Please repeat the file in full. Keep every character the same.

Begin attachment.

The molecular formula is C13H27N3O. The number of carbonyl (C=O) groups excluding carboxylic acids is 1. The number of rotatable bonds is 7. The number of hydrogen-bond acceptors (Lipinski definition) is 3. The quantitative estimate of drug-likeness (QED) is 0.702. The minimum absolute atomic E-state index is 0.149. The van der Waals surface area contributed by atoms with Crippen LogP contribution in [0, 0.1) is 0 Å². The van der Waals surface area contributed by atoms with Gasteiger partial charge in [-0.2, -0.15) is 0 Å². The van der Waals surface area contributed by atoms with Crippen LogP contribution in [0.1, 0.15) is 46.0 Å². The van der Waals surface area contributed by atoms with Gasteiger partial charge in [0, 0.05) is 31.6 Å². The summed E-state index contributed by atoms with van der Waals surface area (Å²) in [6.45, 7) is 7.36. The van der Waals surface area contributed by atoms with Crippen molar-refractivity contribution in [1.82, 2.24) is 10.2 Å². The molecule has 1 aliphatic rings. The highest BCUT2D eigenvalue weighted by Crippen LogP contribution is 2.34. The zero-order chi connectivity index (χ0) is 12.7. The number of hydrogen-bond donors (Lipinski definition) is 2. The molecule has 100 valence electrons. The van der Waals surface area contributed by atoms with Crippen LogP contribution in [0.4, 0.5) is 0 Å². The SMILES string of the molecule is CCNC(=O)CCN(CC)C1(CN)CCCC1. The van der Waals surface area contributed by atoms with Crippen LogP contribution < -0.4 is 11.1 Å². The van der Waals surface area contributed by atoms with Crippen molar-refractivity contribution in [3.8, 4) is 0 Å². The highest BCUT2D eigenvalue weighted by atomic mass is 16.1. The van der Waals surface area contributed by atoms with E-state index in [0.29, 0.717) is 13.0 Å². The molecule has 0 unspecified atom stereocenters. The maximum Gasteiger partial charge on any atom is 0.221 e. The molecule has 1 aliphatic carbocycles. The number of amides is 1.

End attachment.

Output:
The molecular formula is C13H27N3O. The number of carbonyl (C=O) groups excluding carboxylic acids is 1. The number of rotatable bonds is 7. The number of hydrogen-bond acceptors (Lipinski definition) is 3. The quantitative estimate of drug-likeness (QED) is 0.702. The minimum absolute atomic E-state index is 0.149. The van der Waals surface area contributed by atoms with Crippen LogP contribution in [0, 0.1) is 0 Å². The van der Waals surface area contributed by atoms with Gasteiger partial charge in [-0.2, -0.15) is 0 Å². The van der Waals surface area contributed by atoms with Crippen LogP contribution in [0.1, 0.15) is 46.0 Å². The van der Waals surface area contributed by atoms with Gasteiger partial charge in [0, 0.05) is 31.6 Å². The summed E-state index contributed by atoms with van der Waals surface area (Å²) in [6.45, 7) is 7.36. The van der Waals surface area contributed by atoms with Crippen molar-refractivity contribution in [1.82, 2.24) is 10.2 Å². The molecule has 1 aliphatic rings. The highest BCUT2D eigenvalue weighted by Crippen LogP contribution is 2.34. The zero-order chi connectivity index (χ0) is 12.7. The number of hydrogen-bond donors (Lipinski definition) is 2. The molecule has 100 valence electrons. The van der Waals surface area contributed by atoms with Crippen LogP contribution in [0.4, 0.5) is 0 Å². The SMILES string of the molecule is CCNC(=O)CCN(CC)C1(CN)CCCC1. The van der Waals surface area contributed by atoms with Crippen LogP contribution < -0.4 is 11.1 Å². The van der Waals surface area contributed by atoms with Crippen molar-refractivity contribution in [3.8, 4) is 0 Å². The highest BCUT2D eigenvalue weighted by atomic mass is 16.1. The van der Waals surface area contributed by atoms with E-state index in [0.29, 0.717) is 13.0 Å². The molecule has 0 unspecified atom stereocenters. The maximum Gasteiger partial charge on any atom is 0.221 e. The molecule has 1 aliphatic carbocycles. The number of amides is 1.